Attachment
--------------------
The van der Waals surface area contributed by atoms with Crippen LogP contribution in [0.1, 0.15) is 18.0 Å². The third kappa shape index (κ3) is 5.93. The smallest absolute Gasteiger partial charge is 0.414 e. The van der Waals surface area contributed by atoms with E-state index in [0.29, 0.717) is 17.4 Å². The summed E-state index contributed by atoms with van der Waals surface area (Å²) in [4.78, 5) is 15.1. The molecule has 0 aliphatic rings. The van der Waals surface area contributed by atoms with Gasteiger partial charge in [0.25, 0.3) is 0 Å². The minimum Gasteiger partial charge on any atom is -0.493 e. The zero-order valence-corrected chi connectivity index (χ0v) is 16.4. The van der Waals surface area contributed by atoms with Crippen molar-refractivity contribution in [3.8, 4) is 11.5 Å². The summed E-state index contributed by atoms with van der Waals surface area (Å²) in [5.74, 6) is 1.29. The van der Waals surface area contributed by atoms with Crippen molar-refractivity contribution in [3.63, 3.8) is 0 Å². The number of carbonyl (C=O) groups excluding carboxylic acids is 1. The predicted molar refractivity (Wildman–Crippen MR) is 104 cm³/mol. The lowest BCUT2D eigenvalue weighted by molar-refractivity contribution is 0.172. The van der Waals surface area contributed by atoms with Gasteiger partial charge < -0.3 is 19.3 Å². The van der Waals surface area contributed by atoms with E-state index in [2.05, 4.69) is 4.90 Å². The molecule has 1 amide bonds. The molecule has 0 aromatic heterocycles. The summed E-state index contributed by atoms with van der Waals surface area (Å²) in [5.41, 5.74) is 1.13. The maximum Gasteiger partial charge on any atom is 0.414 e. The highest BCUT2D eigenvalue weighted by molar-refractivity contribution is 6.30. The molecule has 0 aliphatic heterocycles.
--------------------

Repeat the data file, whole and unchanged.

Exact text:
The van der Waals surface area contributed by atoms with Crippen LogP contribution in [0.1, 0.15) is 18.0 Å². The third kappa shape index (κ3) is 5.93. The smallest absolute Gasteiger partial charge is 0.414 e. The van der Waals surface area contributed by atoms with E-state index in [0.29, 0.717) is 17.4 Å². The summed E-state index contributed by atoms with van der Waals surface area (Å²) in [4.78, 5) is 15.1. The molecule has 0 aliphatic rings. The van der Waals surface area contributed by atoms with Gasteiger partial charge in [0.25, 0.3) is 0 Å². The minimum Gasteiger partial charge on any atom is -0.493 e. The zero-order valence-corrected chi connectivity index (χ0v) is 16.4. The van der Waals surface area contributed by atoms with Crippen molar-refractivity contribution in [3.8, 4) is 11.5 Å². The summed E-state index contributed by atoms with van der Waals surface area (Å²) in [5.74, 6) is 1.29. The van der Waals surface area contributed by atoms with Crippen molar-refractivity contribution in [3.63, 3.8) is 0 Å². The number of carbonyl (C=O) groups excluding carboxylic acids is 1. The predicted molar refractivity (Wildman–Crippen MR) is 104 cm³/mol. The lowest BCUT2D eigenvalue weighted by molar-refractivity contribution is 0.172. The van der Waals surface area contributed by atoms with Gasteiger partial charge < -0.3 is 19.3 Å². The van der Waals surface area contributed by atoms with E-state index in [2.05, 4.69) is 4.90 Å². The molecule has 1 amide bonds. The molecule has 0 aromatic heterocycles. The summed E-state index contributed by atoms with van der Waals surface area (Å²) in [5.41, 5.74) is 1.13. The maximum Gasteiger partial charge on any atom is 0.414 e. The highest BCUT2D eigenvalue weighted by molar-refractivity contribution is 6.30. The molecule has 0 aliphatic heterocycles.